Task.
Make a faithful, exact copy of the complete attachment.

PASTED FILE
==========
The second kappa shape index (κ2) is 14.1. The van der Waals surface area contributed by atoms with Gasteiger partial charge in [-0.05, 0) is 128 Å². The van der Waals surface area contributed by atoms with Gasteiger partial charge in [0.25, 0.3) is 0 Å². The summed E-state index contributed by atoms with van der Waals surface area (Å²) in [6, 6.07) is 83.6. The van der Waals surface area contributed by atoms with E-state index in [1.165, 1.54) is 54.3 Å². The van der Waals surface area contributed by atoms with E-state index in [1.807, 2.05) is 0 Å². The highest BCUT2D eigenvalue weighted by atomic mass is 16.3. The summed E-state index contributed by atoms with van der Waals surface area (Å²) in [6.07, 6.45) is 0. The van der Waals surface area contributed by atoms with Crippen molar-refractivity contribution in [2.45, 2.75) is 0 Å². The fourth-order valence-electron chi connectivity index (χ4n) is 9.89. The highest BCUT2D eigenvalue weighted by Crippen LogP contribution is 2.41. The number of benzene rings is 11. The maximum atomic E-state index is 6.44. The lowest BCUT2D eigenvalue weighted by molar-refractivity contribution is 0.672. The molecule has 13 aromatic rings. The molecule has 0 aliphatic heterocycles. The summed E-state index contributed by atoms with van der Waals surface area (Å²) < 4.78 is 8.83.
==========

The second kappa shape index (κ2) is 14.1. The van der Waals surface area contributed by atoms with Gasteiger partial charge in [-0.05, 0) is 128 Å². The van der Waals surface area contributed by atoms with Gasteiger partial charge in [0.25, 0.3) is 0 Å². The summed E-state index contributed by atoms with van der Waals surface area (Å²) in [6, 6.07) is 83.6. The van der Waals surface area contributed by atoms with E-state index in [1.165, 1.54) is 54.3 Å². The van der Waals surface area contributed by atoms with E-state index in [1.807, 2.05) is 0 Å². The highest BCUT2D eigenvalue weighted by atomic mass is 16.3. The summed E-state index contributed by atoms with van der Waals surface area (Å²) in [6.07, 6.45) is 0. The van der Waals surface area contributed by atoms with Crippen molar-refractivity contribution in [2.45, 2.75) is 0 Å². The fourth-order valence-electron chi connectivity index (χ4n) is 9.89. The highest BCUT2D eigenvalue weighted by Crippen LogP contribution is 2.41. The number of benzene rings is 11. The maximum atomic E-state index is 6.44. The lowest BCUT2D eigenvalue weighted by molar-refractivity contribution is 0.672. The molecule has 13 aromatic rings. The molecule has 0 aliphatic heterocycles. The summed E-state index contributed by atoms with van der Waals surface area (Å²) < 4.78 is 8.83.